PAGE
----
And on the other hand...

Click here for The Yin Side where the other half of me holds forth!

Friday, December 30, 2011

My Tao

(Another offering for Rambling Taoists, you can read it here first.)

I've been contemplating a New Year's resolution, to go eremetic, to stop ruminating, to stop reading,  to stop Facebooking, YouTube-ing, blogging, forum-ing, basically, turning inward to paint and make music, drink tea (and a little Nigori ) and contemplate clouds and rainbows from my lanai, with some qigong and meditation thrown in at appropriate times.  A basic quiet lay-Taoist lifestyle.  I was even ready to ask Trey to take me off the masthead here, saying "So long and thanks for all the fish."

Part of this is due to too much participation, too much red dust and noise, even though much of it has been Tao-talk-related.  Pose a simple question, raise a simple point, and you get arguments, sanctimony, tutelage and weird flavors of Tao (Advaita Tao, Zen Tao, socio-political Tao, quantum physics Tao, self-transformation Tao, self-negation Tao, TCM Tao, environmental, cultural , esoteric, orthodox, hippie, new-age goes on and on.)  In just the past week, not just on The Rambling Taoists, but in other forums, there have been deep and sometimes disturbing discussions and postings --some of which leave me feeling like I'm the receptionist in the waiting room of a mental health clinic-- about guilt, free will, karma, text translation and exegesis, authenticity of practice, Chinese vs. western, ancient vs. modern, Lao Tzu vs. Jesus.)  All of which suggests to me that the real truth in Taoism is the contradiction and paradoxes it allows.  So many Taoisms, so many Taoists.  (But just one Tao.)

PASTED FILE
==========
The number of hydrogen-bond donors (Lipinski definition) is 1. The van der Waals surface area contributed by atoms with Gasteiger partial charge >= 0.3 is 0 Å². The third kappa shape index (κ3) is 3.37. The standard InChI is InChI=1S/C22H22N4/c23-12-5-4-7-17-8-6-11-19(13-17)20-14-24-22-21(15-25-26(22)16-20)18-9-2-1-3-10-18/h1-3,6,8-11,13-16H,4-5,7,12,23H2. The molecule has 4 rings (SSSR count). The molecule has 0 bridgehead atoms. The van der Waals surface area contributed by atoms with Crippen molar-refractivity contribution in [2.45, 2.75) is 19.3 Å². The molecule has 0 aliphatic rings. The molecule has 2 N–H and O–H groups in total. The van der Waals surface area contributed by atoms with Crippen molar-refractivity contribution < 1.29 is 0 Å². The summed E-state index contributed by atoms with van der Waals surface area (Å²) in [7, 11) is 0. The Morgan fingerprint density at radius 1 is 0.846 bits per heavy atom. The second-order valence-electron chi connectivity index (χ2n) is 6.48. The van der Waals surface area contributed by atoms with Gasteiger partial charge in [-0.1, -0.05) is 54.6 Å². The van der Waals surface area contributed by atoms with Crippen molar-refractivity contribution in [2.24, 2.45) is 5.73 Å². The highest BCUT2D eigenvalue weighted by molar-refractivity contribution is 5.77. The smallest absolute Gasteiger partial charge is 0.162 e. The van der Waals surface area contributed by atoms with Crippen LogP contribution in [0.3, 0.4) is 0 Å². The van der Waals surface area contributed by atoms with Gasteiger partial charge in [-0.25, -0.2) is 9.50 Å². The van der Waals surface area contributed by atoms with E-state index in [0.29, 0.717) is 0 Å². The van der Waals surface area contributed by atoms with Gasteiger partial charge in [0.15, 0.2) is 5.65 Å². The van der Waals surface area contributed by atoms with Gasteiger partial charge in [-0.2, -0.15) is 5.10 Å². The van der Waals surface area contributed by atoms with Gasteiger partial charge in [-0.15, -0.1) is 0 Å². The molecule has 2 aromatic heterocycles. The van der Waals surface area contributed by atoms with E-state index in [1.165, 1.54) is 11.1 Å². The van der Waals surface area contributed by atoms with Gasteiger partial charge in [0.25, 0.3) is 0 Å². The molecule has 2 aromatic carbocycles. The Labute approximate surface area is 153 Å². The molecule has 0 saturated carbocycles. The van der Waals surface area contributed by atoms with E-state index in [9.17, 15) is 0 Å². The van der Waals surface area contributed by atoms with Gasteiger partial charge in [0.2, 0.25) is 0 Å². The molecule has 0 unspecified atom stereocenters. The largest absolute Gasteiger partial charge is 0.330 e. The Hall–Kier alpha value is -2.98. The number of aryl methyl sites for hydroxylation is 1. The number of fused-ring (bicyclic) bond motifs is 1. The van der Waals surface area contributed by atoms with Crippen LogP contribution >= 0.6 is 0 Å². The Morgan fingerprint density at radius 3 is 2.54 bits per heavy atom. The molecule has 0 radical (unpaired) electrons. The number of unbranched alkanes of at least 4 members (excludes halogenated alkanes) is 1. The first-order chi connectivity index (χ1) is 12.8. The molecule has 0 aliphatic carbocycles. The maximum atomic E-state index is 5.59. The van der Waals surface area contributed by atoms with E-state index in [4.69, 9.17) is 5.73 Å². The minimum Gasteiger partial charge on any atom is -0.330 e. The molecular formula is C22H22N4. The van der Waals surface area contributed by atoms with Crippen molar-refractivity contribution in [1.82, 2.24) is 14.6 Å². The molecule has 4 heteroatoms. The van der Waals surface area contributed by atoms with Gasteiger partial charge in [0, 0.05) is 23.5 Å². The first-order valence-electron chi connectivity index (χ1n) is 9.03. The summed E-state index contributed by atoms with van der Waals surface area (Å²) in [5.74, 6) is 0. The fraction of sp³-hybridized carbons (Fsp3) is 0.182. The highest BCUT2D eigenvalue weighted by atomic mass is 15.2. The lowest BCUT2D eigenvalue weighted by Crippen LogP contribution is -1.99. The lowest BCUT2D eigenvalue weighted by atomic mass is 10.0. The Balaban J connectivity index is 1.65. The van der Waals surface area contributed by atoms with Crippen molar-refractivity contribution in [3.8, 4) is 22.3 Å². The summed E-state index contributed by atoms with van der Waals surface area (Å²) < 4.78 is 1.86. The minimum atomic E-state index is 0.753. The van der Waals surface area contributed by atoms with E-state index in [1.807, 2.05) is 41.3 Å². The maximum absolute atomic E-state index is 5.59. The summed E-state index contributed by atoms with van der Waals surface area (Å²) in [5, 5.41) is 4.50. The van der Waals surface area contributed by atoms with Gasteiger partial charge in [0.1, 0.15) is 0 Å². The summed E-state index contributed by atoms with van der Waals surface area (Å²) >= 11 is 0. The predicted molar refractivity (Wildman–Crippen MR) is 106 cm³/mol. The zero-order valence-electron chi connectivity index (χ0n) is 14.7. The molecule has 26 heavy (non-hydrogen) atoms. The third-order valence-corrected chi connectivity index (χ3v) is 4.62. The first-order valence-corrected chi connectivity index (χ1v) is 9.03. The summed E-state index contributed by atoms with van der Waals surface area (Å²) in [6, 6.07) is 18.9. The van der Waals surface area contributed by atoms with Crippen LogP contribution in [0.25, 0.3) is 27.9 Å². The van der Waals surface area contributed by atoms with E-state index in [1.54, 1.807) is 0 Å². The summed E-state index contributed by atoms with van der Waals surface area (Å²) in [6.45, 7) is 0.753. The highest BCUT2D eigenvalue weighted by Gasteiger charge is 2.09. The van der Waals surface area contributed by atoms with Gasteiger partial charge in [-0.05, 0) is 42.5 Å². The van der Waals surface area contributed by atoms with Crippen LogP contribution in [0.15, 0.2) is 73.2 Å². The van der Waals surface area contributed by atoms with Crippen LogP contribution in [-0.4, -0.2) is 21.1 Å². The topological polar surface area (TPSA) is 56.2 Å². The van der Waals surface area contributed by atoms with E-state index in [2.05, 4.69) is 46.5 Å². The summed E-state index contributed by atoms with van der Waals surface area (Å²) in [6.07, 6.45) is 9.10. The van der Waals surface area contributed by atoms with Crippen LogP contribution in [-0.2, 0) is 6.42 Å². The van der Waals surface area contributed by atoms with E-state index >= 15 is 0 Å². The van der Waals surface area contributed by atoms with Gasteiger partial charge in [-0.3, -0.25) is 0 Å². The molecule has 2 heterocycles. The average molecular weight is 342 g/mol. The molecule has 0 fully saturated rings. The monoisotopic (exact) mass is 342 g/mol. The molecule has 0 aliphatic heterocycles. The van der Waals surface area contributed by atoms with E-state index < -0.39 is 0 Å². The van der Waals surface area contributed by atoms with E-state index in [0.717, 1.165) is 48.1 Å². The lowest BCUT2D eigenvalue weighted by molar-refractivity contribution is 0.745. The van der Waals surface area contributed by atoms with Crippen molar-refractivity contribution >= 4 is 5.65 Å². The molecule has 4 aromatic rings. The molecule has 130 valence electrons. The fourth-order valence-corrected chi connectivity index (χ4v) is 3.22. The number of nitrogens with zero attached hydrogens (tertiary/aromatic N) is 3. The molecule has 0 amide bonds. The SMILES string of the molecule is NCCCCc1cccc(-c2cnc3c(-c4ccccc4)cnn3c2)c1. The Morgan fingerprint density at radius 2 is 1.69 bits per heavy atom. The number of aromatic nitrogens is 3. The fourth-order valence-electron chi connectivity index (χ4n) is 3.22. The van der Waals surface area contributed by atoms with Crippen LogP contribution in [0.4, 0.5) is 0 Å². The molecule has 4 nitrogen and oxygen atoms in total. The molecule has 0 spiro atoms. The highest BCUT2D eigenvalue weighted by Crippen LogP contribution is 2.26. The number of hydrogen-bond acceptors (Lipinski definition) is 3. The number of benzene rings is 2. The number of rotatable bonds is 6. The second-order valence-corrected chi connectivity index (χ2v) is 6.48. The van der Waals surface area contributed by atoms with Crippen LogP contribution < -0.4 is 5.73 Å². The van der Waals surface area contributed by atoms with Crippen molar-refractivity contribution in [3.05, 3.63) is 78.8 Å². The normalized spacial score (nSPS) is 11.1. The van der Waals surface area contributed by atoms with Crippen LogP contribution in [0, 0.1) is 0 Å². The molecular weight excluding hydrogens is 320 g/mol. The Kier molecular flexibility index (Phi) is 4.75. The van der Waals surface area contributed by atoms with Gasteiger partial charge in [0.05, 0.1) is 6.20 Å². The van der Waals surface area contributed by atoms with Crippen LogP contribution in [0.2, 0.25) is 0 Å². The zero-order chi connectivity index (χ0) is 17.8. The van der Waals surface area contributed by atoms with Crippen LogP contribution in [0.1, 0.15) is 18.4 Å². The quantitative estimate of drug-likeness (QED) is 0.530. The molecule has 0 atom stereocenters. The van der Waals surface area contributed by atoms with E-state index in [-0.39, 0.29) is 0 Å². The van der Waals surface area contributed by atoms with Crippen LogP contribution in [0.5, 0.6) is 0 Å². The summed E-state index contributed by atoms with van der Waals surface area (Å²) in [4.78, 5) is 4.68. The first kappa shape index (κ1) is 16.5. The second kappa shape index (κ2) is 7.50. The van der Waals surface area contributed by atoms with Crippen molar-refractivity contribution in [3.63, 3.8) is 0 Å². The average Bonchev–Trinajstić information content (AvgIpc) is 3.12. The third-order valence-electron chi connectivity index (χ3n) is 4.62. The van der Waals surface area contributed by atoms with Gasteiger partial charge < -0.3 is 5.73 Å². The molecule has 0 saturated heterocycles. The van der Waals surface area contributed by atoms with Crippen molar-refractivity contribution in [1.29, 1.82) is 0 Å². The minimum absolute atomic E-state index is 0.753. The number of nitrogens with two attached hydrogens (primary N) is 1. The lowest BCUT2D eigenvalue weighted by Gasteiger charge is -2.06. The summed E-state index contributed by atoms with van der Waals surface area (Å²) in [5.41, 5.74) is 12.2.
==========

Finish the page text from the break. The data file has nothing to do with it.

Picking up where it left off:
Particularly perturbing to me is a notion expressed by Ta-Wan,  that  "We are little else than a sensitive spot in the universe."  Even if this is the case -- which I'm not sure it is -- why would you want to believe it? Why would you want to act as if that is true?   That we are no more than trigger hairs on a Venus fly trap, the responsive leaves of a mimosa tree?  This is a genuine question, not rhetorical astonishment. Even with quoting the masters (who are in fact, just some guys, like us, with something probably lost in translation), or with reference to direct experience (to which another cannot be a party), I cannot sign on that dotted line; it leaves too much out.